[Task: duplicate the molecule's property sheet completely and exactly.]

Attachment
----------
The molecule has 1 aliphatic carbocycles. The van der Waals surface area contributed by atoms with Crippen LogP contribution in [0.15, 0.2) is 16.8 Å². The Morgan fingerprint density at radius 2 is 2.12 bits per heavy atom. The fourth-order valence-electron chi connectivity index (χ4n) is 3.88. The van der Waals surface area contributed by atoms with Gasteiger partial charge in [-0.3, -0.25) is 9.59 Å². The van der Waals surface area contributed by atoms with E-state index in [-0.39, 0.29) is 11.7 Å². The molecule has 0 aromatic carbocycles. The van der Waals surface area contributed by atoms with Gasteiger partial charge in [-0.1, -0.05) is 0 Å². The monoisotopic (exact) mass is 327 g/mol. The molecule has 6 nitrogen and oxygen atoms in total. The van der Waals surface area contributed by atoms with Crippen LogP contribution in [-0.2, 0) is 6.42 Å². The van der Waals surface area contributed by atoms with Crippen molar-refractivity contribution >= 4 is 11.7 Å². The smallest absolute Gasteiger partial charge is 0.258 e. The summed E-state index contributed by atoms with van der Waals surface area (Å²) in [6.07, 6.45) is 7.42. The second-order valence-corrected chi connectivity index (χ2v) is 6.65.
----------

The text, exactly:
The molecule has 1 aliphatic carbocycles. The van der Waals surface area contributed by atoms with Crippen LogP contribution in [0.15, 0.2) is 16.8 Å². The Morgan fingerprint density at radius 2 is 2.12 bits per heavy atom. The fourth-order valence-electron chi connectivity index (χ4n) is 3.88. The van der Waals surface area contributed by atoms with Gasteiger partial charge in [-0.3, -0.25) is 9.59 Å². The van der Waals surface area contributed by atoms with E-state index in [-0.39, 0.29) is 11.7 Å². The molecule has 0 aromatic carbocycles. The van der Waals surface area contributed by atoms with Gasteiger partial charge in [-0.1, -0.05) is 0 Å². The monoisotopic (exact) mass is 327 g/mol. The molecule has 6 nitrogen and oxygen atoms in total. The van der Waals surface area contributed by atoms with Crippen LogP contribution in [-0.2, 0) is 6.42 Å². The van der Waals surface area contributed by atoms with Crippen molar-refractivity contribution >= 4 is 11.7 Å². The smallest absolute Gasteiger partial charge is 0.258 e. The summed E-state index contributed by atoms with van der Waals surface area (Å²) in [6.07, 6.45) is 7.42. The second-order valence-corrected chi connectivity index (χ2v) is 6.65.